Memorial Day 2011

The new Marce Norwest Veterans Memorial

For reasons I cannot explain, Memorial Day in Oregon is often plagued by rain.  Today was mostly the case, though we were given a small period where the clouds parted and sunshine seeped in, however fleeting.  We have renamed the Memorial to the Marcellus Norwest Veterans Memorial, in honor of one of the pillars of our community who passed on last weekend, and who was the driving force behind the iconic structure that people travel from far and wide to see.

I did my best to get a shot with the blue sky and Spirit Mountain in the background.  Can only do so much with an iPod touch.


This morning I made a blog post on the Tribe’s website called “Two Tribes”.  My post was part travelogue and part observations about two of the fellow regional tribes I was luck enough to visit last week.  Sadly, even that post, at over 1000 words doesn’t truly cover what I witnessed.  But hopefully some of the pictures below will.  Sometimes you have to see to know…


From the Tulalip carving shop


Where they use traditional wood-carving tools…


A Tulalip Tribal Member displays a work in progress…


The Tulalip treat us to salmon done right…


The doorway to Tulalip Tribal Council conference room…

Land of the Coeur d’Alene


Although most of my life has been spent in Oregon, not until Saturday May 14 did I ever cross the border to Idaho. Although I’d been to Pendleton in the east several times, Idaho was just a tad to far away. But no more.

I am in Idaho for the Affiliated Tribes of Northwest Indians spring conference. My first year on Council I went to ATNI every time, traveling to Polson, Montana on the Flathead Indian Reservation, Portland, and Tacoma hosted by the Puyallups. Too much of the conference might explain my burnout and avoidance of it for the next five years until we hosted it at Spirit Mountain Casino in May of last year. But this time I am reminded of what made it so attractive in the first place, a combination of networking opportunities and the chance to catch up with fellow Tribal leaders, all of who are dealing with challenges both unique and familiar, if such a thing is possible.

Given that the conference is often held either close to or at a gaming facility, one shouldn’t be surprised to see many conference attendees camped out at slot machines after the day’s business is officially over. I rarely gamble, being far too familiar with the odds, but like scoping out another Tribe’s property to compare how Spirit Mountain rates.

Coeur d’Alene’s casino is like some sort of hybrid between a 1990’s facility and what I guess has to be pure originality. At present they are undergoing an expansion, thus the construction equipment and areas being renovated are more like eyesores right now, but one doesn’t need a vivid imagination to see that the end result will likely be very impressive. I am not familiar with architecture or the lingo, but the words modern and beautifully simple spring to mind. It doesn’t take long to notice there is an emphasis on natural light, as in some areas the “walls” are enormous windows from ceiling to floor. I’ve always been fond of natural lighting.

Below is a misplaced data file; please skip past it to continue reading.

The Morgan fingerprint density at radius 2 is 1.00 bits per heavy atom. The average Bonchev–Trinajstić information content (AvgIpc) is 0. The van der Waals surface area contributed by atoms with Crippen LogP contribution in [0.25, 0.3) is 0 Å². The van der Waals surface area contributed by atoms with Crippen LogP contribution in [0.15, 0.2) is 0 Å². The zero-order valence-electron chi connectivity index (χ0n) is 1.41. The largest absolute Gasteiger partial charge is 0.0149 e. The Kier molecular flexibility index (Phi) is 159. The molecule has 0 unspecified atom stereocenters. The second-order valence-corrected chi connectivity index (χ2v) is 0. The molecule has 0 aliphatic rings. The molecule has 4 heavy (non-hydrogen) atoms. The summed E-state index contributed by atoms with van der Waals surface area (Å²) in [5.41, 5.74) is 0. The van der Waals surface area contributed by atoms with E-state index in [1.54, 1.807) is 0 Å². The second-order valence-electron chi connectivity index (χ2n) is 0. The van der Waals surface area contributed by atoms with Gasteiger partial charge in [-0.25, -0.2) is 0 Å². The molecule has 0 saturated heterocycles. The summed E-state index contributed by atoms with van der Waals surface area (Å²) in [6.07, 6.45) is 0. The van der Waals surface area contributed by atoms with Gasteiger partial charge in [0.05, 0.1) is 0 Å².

The CEO of the property spoke to the conference on the first morning. We wanted people to see something new, he explained about the expansion, something they’d never seen elsewhere. Hence the glass walls, the strategy of using only native plants as part of the landscaping, and “real” materials, by which I assume he meant for example some of the plank dividers at the steakhouse. In their most impressive bar, called “The Gathering Place”, there are a dozen digital photo displays with ever-changing images ranging from close-ups of regalia and beads to vistas of traditional Coeur d’Alene lands. As is explained to us, the casino hired a photographer who camped out at many of these areas to gather thousands of perfect shots.

Being a food-lover, it would be wrong for me to not mention the food, and the level of culinary artistry that goes into their menus. The tables at the steakhouse feature three types on salt, one variety that reminds me of some Tibetan kind I saw at World Market. They’ve several types of burgers, ranging from ground duck, to lamb, to Kobe beef. The condiments are creative, like oxtail marmalade or foie gras aioli. Most ingredients are locally produced. Impressive to say the least.